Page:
Welcome to the neighborhood, museum mural

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Ellen and Lance Anderson are visiting their son in the Sunset, all the way from upstate New York. They'd read about the mural they're now standing in front of in the newspaper that morning, and decided to make a trip out to the Mission to check it out. “And maybe get something to eat,” Lance told me, looking around at the vendors setting up around us and the mural for the Mission Community Market's first day of 2011. 

No snacks being forthcoming, the Andersons settled on peppering artist Ben Wood with questions about the seven years of work that had culminated on the wall in question. Was he really the one who had photographed the 1700s mural on an interior wall of the Mission Dolores, a mural hidden for centuries by the main reredos?

He was, he told them. Wood must be used to answering such questions – his project to transcribe a historic mural has gotten tons of press. But here I zone out and regard the mural itself. I've heard its back story

It is something to see the mural there's been so much buzz about in paint-and-plaster person, and mainly because it's not what I was expecting. For one, it's not very pretty, strictly speaking. 

Being familiar with Wood's work, I probably could have anticipated its realness. He's not in the business of creating ornamental works, that one. Most of Woods' projects to date have involved digging up historical events and subjecting them to the public imagination. In the past, that's meant projecting images of Ohlone Indians on the Coit Tower on the Fourth of July and making a short film that animates the Diego Rivera mural that was removed from the Rockefeller Center with videos of people telling its story.

So here's the Mission Dolores mural, an exact translation of a piece of what you'd see if you had dropped into that foot and a half crawl space between the altar and the wall on the day that Wood and historian-archaeologist Eric Blind photographed it in 2004. There are meticulously rendered dents, areas where the paint was torn off by less-than-meticulous workers, cracks in the wall, all faithfully recorded by Clarion Alley artists Jet Martinez, Bunnie Reiss, and Ezra Eismont.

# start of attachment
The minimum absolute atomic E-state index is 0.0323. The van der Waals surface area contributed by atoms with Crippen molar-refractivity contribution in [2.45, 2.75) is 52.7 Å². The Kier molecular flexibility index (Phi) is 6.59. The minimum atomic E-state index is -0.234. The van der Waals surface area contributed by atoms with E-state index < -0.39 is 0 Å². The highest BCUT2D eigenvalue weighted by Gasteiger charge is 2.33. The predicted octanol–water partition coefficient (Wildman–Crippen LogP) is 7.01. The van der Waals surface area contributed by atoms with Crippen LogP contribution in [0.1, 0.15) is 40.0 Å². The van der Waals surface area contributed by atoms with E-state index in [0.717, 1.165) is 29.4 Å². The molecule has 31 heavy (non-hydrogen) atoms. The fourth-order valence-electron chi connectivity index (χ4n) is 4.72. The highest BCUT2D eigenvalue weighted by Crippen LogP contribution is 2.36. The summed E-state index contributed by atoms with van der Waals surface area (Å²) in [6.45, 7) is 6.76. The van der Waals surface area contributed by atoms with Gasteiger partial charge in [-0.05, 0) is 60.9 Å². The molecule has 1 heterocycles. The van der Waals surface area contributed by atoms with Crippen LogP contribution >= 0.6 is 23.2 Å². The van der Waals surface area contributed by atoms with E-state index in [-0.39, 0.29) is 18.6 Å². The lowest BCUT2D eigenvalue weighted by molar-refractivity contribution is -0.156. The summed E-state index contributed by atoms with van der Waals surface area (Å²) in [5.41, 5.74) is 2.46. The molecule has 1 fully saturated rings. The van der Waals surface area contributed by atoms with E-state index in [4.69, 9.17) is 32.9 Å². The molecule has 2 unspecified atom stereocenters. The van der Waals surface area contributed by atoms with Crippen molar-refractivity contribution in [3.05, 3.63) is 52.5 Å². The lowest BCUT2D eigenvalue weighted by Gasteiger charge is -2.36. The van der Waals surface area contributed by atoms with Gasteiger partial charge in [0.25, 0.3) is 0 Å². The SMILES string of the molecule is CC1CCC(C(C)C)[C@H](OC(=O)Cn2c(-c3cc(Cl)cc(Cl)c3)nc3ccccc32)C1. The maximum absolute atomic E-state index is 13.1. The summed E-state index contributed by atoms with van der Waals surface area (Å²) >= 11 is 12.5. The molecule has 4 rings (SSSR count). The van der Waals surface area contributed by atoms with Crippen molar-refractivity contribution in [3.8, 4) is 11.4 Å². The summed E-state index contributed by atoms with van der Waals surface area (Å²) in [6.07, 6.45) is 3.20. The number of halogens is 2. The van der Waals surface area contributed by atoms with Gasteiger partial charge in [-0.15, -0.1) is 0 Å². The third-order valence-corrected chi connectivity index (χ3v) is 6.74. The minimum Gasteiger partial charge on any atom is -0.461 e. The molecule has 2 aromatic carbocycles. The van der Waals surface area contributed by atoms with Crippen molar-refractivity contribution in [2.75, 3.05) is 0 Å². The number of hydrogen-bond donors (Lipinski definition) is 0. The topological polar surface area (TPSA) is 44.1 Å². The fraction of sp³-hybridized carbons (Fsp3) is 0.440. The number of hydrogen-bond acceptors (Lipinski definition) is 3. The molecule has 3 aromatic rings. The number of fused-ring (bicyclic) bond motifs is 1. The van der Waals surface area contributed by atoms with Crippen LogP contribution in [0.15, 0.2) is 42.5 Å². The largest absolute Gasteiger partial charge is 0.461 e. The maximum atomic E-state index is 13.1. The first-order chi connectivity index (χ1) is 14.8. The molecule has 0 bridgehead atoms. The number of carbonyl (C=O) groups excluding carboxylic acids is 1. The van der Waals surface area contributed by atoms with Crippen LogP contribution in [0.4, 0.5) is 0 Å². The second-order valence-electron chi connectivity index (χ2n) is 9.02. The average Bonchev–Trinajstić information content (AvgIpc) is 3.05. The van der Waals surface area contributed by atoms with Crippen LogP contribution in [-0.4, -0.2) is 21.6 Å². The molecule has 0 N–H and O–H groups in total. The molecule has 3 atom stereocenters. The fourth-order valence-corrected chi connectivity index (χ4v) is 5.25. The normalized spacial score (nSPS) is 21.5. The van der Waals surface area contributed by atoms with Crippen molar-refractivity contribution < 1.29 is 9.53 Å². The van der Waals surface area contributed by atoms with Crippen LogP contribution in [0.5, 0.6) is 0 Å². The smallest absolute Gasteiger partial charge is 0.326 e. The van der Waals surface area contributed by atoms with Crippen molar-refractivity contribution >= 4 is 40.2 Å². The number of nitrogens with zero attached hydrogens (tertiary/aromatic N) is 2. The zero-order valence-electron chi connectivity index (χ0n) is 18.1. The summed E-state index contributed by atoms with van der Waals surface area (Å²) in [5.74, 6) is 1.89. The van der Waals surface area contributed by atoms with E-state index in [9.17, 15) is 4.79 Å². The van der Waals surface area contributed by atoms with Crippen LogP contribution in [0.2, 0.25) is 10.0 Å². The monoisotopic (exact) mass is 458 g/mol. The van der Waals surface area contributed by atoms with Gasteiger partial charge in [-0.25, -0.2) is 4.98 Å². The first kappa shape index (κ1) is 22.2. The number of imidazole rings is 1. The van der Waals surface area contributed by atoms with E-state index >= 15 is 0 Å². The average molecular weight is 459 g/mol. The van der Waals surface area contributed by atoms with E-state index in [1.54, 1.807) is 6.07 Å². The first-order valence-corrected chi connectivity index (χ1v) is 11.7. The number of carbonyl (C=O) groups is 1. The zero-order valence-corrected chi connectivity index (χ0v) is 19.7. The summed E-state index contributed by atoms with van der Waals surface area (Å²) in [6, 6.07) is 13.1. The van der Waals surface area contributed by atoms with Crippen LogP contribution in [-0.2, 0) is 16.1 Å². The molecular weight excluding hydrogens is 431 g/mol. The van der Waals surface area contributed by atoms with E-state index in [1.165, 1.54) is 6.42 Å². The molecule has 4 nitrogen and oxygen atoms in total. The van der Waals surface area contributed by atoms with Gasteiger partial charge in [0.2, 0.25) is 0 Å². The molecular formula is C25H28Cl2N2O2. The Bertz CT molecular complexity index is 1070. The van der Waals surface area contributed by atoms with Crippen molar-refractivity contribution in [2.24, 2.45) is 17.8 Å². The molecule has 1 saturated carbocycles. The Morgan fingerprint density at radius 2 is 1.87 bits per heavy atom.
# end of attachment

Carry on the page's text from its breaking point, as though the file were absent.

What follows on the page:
Between the blemishes and the colorful geometric pattern taken from a different part of the church that frames the mural, it's certainly an artistic statement. But what I find interesting about the piece is that it uses the form of street mural to communicate history and open up years gone by to neighbohood discussion.

Passer-bys and Mission Community Market-goers can interprete for themselves just how much of the Ohlones' own faith was put into the work, how much Christianity had already penetrated their lives. Maybe it can be a hint to what life was like back then, at the dawning of the Mission District.

At the mural's official unveiling ceremony and market kick-off, Supervisor David Campos addressed the crowd that had formed as the farmers and vendors finished pyramiding their mandarins, angling their mini-pies, and smoothing their Mission bus line t-shirts for optimal visual appeal. “The Mission is thriving because of the organizing that happens here,” he said.  

Campos passes the mic to Wood, who wonders out loud how much of the journey to the wall behind him he has time to share (not a lot). Blind gets the mic next, and comments on how great it was to work with Woods, sharing his archaeologist's pleasure at seeing his findings erected in a busy neighborhood farmers market.

“So often we find things like this that are hundreds of years old and it's so hard to figure out how to share them with large groups of people.”

Martinez talks about the piece's future on this block as his little boy Lazlo runs circles around him. “We're not trying to combat graffiti, we're trying to share the space.” 

The owner of the Mission Market building was surely attracted to the mural project as a way of preventing the tags that still cover the non-muraled side of his property's wall (for which there is plans for another Martinez mural). One hopes for the best for the Ohlone mural, but even with the explicatory paragraph that Martinez lettered over the door of the indoor marketplace on which it's painted, the unassuming nature of the piece seems a ripe target for taggers. 

Lazlo cuts the ribbon hastily strung up across the wall and bam: the Mission has a new mural. I hope it treats it well, but either way, welcome to the neighborhood. 

 

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